So there it is. My hate-hate relationship with makeup and hairstyling. Most of the time it doesn’t bother me, but every once in a while, it creeps up and makes me frustrated. We’ll see what happens with my hair tomorrow. Honestly, anything out of the norm will be a victory for me.

The Awesomeness of Podcasts

I have become completely and overwhelmingly obsessed with podcasts.

(As a side note, how on earth is the word “podcasts” not in the Google Chrome dictionary? This technology has been around for a while, people! What’s with that?!)

I can’t honestly recall how it started. I remember years ago trying to listen to a podcast that promised to help me learn to speak Italian. This was in the time before smartphones – or, at least, before I had one – so I’d download it on iTunes and load it onto my oh-so-cool iPod Nano, use the scroll wheel to fly down the list of everything else I had on there, then listen to it intently. There was no 15-second rewind button. No efficient way to subscribe. And for all of its good intentions, I barely listened to it, so it didn’t really teach me Italian at all (mostly, I think, because of the tedious process of staying up-to-date with the lessons. The audio quality wasn’t that great either.).

Wait wait wait – this started even before the Italian podcast. How could I forget my first-ever podcast experience, MuggleCast? This one I’d listen to every week in high school, then discuss with a friend. I remember enjoying it but fell off the bandwagon somewhere along the way. Then it was the Italian podcast. Then another hiatus, until I happened upon Freakonomics Radio.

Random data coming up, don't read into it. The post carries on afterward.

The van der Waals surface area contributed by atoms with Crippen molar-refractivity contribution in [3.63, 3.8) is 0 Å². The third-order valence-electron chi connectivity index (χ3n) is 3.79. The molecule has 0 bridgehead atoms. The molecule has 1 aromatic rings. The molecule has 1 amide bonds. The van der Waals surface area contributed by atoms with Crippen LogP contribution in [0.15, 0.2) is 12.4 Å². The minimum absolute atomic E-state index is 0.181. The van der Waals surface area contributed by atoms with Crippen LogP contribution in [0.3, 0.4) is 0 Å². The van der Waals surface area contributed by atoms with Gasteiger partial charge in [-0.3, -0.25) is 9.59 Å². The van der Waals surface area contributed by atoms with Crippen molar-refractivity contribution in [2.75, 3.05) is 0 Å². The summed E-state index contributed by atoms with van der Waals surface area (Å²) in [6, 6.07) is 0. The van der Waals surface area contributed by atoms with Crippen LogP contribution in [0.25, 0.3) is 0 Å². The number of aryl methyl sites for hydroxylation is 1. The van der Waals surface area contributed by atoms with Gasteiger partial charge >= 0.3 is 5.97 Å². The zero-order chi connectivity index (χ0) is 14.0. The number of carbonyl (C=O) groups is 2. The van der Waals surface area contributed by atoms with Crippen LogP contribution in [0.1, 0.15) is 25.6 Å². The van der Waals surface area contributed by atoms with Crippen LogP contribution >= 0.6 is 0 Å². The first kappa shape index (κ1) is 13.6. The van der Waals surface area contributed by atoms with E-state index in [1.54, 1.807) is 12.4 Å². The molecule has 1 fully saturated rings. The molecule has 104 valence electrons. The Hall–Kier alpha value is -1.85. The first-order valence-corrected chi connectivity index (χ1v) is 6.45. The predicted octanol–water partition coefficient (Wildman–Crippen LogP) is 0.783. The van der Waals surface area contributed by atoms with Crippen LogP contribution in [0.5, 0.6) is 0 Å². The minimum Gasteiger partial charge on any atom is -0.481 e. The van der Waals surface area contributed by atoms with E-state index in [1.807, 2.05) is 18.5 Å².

This I distinctly don’t remember. Maybe someone in school mentioned it. Maybe I saw it on iTunes and decided to give it a go. Maybe I wanted to reestablish faith in podcasting and it led me to explore the options available to me and I picked that one. In any case, I do know that sometime around my last year of college I became interested in podcasts again. Davis listened to one too (EconTalk, I think it was). I remember long drives together, listening to Steven Dubner and Steven Levitt explain how economics works in the real world. One of our favorites was the interview they did with Tyler Cowen about the economics of food.

I remember having quite a backlog of Freakonomics podcasts to listen to, and that made me really excited. They helped me survive the many road trips I took that year, up north to visit Davis or back home to see my family and plan our wedding. They kept me alert and made time whiz by. So when I caught up completely, I felt really sad and kind of out of luck. How would I ever find another show that I loved so much?

If only I had known that was just the beginning.